Even as joy opened wide the eyes of the Chevalier, who had been sorely smitten through the friends of his heart, out at sea Night and Death were closing the eyes of another wan old man who had been a traitor to his country.

For the boat of the fugitives had scarcely cleared reefs and rocks, and reached the open Channel, when Olivier Delagarde, uttering the same cry as when Ranulph and the soldiers had found him wounded in the Grouville road sixteen years before, suddenly started up from where he had lain mumbling, and whispering incoherently, "Ranulph—they've killed me!" fell back dead.

True to the instinct which had kept him faithful to one idea for sixteen years, and in spite of the protests of Mattingley and Carterette—of the despairing Carterette who felt the last thread of her hopes snap with his going—Ranulph made ready to leave them. Bidding them good-bye, he placed his father's body in the rowboat, and pulling back to the shore of St. Aubin's Bay with his pale freight, carried it on his shoulders up to the little house where he had lived so many years. There he kept the death-watch alone.


Guida knew nothing of the arrest and trial of Mattingley until he had been condemned to death. Nor until then did she know anything of what had happened to Olivier Delagarde; for soon after her interview with Ranulph she had gone a-marketing to the Island of Sark, with the results of half a year's knitting. Her return had been delayed by ugly gales from the south east. Several times a year she made this journey, landing at the Eperquerie Rocks as she had done one day long ago, and selling her beautiful wool caps and jackets to the farmers and fisher-folk, getting in kind for what she gave.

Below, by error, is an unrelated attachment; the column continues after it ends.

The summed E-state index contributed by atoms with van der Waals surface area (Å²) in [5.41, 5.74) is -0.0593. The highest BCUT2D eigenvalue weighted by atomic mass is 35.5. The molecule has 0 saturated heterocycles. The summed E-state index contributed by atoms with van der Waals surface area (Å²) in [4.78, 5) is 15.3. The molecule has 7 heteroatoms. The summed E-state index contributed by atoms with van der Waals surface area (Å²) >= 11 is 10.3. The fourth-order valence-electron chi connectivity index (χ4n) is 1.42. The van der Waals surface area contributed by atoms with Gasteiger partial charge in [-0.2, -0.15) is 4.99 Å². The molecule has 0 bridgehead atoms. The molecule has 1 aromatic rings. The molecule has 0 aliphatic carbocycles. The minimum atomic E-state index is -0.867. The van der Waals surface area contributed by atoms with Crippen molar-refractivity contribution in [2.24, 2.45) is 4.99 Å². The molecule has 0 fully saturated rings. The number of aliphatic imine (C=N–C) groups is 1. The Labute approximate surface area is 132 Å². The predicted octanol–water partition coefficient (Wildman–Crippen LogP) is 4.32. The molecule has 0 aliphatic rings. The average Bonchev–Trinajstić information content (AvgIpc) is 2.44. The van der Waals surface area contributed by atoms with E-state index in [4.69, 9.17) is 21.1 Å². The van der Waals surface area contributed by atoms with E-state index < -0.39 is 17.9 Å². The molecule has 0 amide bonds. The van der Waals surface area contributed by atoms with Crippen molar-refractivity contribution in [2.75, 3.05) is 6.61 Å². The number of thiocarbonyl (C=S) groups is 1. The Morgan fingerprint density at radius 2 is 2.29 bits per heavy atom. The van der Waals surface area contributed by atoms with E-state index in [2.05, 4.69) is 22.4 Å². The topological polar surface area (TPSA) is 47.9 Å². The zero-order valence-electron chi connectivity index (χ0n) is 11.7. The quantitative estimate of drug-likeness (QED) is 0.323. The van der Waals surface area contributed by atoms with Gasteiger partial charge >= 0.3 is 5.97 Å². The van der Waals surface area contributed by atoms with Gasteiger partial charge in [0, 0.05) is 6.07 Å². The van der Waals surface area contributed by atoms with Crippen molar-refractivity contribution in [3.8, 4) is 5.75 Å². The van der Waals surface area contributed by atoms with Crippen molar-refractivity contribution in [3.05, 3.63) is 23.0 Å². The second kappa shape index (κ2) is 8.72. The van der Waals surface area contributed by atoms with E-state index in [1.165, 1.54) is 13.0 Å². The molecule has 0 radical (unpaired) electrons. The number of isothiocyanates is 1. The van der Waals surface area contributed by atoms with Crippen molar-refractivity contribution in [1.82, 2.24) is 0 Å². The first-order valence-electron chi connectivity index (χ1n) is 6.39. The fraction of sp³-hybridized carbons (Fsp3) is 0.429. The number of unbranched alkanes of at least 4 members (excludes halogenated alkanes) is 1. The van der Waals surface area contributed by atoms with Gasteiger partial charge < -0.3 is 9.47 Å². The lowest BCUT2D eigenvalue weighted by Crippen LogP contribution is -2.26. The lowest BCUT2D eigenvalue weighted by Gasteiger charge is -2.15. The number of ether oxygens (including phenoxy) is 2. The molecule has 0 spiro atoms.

When she made these excursions to Sark, Dormy Jamais had always remained at the little house, milking her cow, feeding her fowls, and keeping all in order—as perfect a sentinel as old Biribi, and as faithful. For the first time in his life, however, Dormy Jamais was unfaithful. On the day that Carcaud the baker and Mattingley were arrested, he deserted the hut at Plemont to exploit, with Ranulph, the adventure which was at last to save Olivier Delagarde and Mattingley from death. But he had been unfaithful only in the letter of his bond. He had gone to the house of Jean Touzel, through whose Hardi Biaou the disaster had come, and had told Mattresse Aimable that she must go to Plemont in his stead—for a fool must keep his faith whate'er the worldly wise may do. So the fat Femme de Ballast, puffing with every step, trudged across the island to Plemont, and installed herself as keeper of the house.

One day Mattresse Aimable's quiet was invaded by two signalmen who kept watch, not far from Guida's home, for all sail, friend or foe, bearing in sight. They were now awaiting the new Admiral of the Jersey station and his fleet. With churlish insolence they entered Guida's hut before Maitresse Aimable could prevent it. Looking round, they laughed meaningly, and then told her that the commander coming presently to lie with his fleet in Grouville Bay was none other than the sometime Jersey midshipman, now Admiral Prince Philip d'Avranche, Duc de Bercy. Understanding then the meaning of their laughter, and the implied insult to Guida, Maitresse Aimable's voice came ravaging out of the silence where it lay hid so often and so long, and the signalmen went their ways shamefacedly.

She could not make head or tail of her thoughts now, nor see an inch before her nose; all she could feel was an aching heart for Guida. She had heard strange tales of how Philip had become Prince Philip d'Avranche, and husband of the Comtesse Chantavoine, and afterwards Duc de Bercy. Also she had heard how Philip, just before he became the Duc de Bercy, had fought his ship against a French vessel off Ushant, and, though she had heavier armament than his own, had destroyed her. For this he had been made an admiral. Only the other day her Jean had brought the Gazette de Jersey in which all these things were related, and had spelled them out for her. And now this same Philip d'Avranche with his new name and fame was on his way to defend the Isle of Jersey.